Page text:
Lang Sales Register

This small device has a tin case painted yellow and green on top and red around the edge. The top of the case has four wheels drawn on it, each of which has the digits from 1 to 9 drawn around the edge. The digits go clockwise for the first and third circles (marked “Cents” and “Dollars” and counterclockwise for the second and fourth circles (marked “Dimes” and “Dollars”). At the top of each circle, at the zero position, is a window that reveals a rotating disc below. The discs are rotated using thumbscrews that protrude from the back of the instrument. An arm on top of each circle points to a digit on the wheel. The discs advance when they are rotated in the direction of increasing digits and remain fixed when the arrows are moved back to zero.
The machine is marked on the front: SALES REGISTER. It is also marked there: E.J. HOADLEY (/) MANUFACTURER OF SPECIALTIES IN CONFECTIONERY. HARTFORD, CONN, U.S.A..
The Brooklyn City directory for the year ending May 1, 1890 lists ten men named William Lang. It seems likely that the William Lang who took out this patent was the William Lang who founded William Lang Company of Brooklyn and who patented a wide range of goods, including a speed-indicator, a curtain-pole ring, a box fastener, a watch case, coin-controlled vending apparatus, a pocket lighter and, with his son William A. Lang, a tuning-peg.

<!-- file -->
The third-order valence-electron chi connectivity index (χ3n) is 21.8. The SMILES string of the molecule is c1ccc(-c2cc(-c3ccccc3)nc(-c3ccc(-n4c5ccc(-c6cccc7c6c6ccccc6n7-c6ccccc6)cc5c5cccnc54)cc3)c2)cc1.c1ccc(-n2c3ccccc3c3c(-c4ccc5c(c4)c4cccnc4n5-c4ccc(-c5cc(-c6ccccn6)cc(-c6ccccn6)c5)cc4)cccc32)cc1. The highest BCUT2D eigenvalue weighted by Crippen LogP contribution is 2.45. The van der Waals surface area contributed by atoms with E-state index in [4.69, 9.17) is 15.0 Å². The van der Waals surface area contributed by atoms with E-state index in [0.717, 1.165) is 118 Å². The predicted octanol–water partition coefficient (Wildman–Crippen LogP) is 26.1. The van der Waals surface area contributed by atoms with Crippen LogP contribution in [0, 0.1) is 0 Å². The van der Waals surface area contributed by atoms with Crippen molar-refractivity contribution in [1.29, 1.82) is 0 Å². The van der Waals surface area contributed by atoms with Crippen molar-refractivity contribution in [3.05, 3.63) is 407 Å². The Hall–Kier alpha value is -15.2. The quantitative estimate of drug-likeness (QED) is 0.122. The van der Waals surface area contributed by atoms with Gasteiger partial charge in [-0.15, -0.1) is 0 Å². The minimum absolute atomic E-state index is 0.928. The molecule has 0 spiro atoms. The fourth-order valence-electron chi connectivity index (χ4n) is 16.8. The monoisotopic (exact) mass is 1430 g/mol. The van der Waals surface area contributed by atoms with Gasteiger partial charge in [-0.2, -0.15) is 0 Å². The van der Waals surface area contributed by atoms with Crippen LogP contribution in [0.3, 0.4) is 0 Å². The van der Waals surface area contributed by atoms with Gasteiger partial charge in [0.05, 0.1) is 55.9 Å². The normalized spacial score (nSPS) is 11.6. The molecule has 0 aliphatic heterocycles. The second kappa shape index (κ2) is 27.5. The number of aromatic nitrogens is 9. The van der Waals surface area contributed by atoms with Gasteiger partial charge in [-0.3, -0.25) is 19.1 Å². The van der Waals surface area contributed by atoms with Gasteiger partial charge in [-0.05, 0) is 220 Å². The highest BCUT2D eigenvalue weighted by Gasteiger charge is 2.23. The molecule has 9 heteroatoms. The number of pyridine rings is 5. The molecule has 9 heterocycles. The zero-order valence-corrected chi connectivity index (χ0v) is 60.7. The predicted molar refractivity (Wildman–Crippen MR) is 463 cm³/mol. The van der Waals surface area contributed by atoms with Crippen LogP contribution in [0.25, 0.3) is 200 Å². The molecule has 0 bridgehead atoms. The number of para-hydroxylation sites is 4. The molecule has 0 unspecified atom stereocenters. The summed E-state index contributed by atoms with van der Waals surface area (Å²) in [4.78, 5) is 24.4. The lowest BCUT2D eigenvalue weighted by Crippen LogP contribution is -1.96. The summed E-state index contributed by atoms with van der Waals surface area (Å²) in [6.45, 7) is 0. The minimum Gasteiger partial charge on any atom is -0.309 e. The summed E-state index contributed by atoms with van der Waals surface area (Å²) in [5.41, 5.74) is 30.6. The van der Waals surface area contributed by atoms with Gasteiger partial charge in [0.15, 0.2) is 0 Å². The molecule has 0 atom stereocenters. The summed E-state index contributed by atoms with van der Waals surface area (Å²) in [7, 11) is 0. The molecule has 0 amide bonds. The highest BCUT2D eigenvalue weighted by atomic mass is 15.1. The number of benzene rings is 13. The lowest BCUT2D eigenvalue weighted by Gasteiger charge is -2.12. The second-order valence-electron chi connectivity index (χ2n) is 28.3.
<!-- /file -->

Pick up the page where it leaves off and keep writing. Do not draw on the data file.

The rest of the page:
U.S. Patent 431365, July 1, 1890. The patent indicates that a model was submitted.
Currently not on view
Object Name
adding machine
date made
Lang, William
Physical Description
tin (overall material)
brass (overall material)
overall: 2.2 cm x 17.8 cm x 7.6 cm; 7/8 in x 7 in x 3 in
place made
United States: New York, Brooklyn
place patented
United States: New York, Brooklyn
ID Number
accession number
catalog number
Science & Mathematics
Adding Machines
See more items in
Medicine and Science: Mathematics
Adding Machines
Data Source
National Museum of American History, Kenneth E. Behring Center
Additional Media

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